What comes to mind when one thinks of Porsche? Aside from air-cooling, whale tails, and an enjoyable driving experience, the flat engine layout is a major distinguishing feature for the Stuttgart brand. To help control fuel economy demands in the very near future, a new boxer is reportedly in the works, and it’ll have a displacement recalling Porsche four-cylinders of old.
To help alleviate engine R&D costs, Porsche is already sharing parts with sister marques Audi and Volkswagen. In preparation for its baby roadster, which will slide into the lineup beneath the Boxster, a horizontally opposed four-cylinder was already under development. This engine is reported to have 1.9 liters, a turbocharger, and 210 horsepower with 215 pound-feet of torque. Apparently, there’s more to the four-cylinder tale.
An Autocar report uncovered the presence of another Porsche mill, earned only after allegedly winning an internal argument with the biggest corporate brass. Autocar’s sources say the turbocharged 2.5-liter flat-four (presumably water-cooled) is good for around 360 horsepower. It won’t be shared with an Audi or Volkswagen.
In an Autocar interview with Porsche R&D chief Wolfgang Durheimer at the Detroit Auto Show, he mentioned a four-cylinder boxer that “can be applied” to the Boxster and Cayman. As any Porsche aficionado will realize, the 360-horsepower output is more than any of the six-cylinders currently installed in the Boxster and Cayman.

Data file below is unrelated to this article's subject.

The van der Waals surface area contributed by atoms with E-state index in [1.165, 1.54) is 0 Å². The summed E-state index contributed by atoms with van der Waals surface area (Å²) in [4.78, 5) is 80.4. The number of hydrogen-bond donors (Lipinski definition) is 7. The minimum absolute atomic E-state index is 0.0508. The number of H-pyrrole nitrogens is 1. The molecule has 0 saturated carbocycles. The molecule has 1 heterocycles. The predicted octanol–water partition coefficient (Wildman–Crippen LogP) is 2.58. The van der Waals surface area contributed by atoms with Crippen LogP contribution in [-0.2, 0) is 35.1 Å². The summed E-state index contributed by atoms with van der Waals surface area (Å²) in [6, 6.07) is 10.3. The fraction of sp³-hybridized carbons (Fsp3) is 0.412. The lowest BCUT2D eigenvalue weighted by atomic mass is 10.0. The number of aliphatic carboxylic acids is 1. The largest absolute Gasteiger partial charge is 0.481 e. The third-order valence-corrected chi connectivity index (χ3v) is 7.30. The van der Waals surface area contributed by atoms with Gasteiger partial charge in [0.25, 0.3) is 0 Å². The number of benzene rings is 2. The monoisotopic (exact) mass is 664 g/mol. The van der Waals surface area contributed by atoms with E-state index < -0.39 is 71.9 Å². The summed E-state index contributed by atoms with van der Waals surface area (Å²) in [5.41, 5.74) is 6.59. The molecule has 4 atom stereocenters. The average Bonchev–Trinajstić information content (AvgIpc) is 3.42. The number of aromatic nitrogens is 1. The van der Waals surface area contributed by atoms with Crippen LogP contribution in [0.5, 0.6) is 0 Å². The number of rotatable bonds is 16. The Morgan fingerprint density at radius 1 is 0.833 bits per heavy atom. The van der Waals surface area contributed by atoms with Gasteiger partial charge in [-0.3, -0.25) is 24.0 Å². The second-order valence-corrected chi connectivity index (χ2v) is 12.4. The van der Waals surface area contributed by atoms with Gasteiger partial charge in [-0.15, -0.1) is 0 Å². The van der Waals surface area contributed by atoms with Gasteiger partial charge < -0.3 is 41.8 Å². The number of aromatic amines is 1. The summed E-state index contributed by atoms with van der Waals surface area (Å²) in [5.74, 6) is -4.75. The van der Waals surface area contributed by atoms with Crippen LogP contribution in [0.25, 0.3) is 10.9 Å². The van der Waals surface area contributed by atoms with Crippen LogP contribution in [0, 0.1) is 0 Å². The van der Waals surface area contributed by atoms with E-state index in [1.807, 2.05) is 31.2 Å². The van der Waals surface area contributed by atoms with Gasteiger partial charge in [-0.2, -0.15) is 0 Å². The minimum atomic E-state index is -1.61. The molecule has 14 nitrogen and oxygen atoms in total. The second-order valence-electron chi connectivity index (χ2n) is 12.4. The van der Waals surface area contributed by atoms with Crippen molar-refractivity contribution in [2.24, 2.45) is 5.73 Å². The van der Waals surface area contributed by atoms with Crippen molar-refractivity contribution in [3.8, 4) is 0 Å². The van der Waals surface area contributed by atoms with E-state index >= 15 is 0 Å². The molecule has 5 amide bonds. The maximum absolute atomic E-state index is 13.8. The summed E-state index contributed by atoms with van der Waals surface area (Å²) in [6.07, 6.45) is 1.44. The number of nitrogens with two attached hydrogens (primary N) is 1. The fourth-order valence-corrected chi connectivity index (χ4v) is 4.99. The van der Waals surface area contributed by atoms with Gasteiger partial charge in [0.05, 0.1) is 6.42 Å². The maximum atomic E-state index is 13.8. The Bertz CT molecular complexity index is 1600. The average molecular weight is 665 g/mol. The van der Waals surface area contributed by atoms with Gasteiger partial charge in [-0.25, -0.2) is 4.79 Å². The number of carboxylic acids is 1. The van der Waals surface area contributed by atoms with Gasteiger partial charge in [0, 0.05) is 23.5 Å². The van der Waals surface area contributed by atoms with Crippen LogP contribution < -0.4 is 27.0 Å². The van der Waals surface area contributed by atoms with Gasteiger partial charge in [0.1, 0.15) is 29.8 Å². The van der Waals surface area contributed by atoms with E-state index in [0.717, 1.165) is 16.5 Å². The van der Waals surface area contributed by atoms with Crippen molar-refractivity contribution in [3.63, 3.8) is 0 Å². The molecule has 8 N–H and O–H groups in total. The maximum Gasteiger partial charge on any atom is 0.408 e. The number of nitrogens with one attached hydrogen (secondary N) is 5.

According to Durheimer, the new turbo boxer “could be applied if necessary to the 911. Our decision is, on the 911 side, we’ll stay with the flat [six]. But there are opportunities for the future.”
So where does that leave us now? At the moment, and if the sources turn out to be correct, Porsche’s baby roadster (reputedly attached to the storied 550 moniker) could offer either or both a 1.9-liter and 2.5-liter boxer. The later Boxster/Cayman may all have 360 horsepower in a couple years.
And can we imagine a 911 with a four-cylinder mounted on and behind the rear axle? Answer: As much as we can see sport sedans, SUVs, and mid-engined roadsters wearing the Porsche crest. Don’t expect a complete drubbing of the famous high-output 911 flat-sixes though. There’s still heritage to uphold.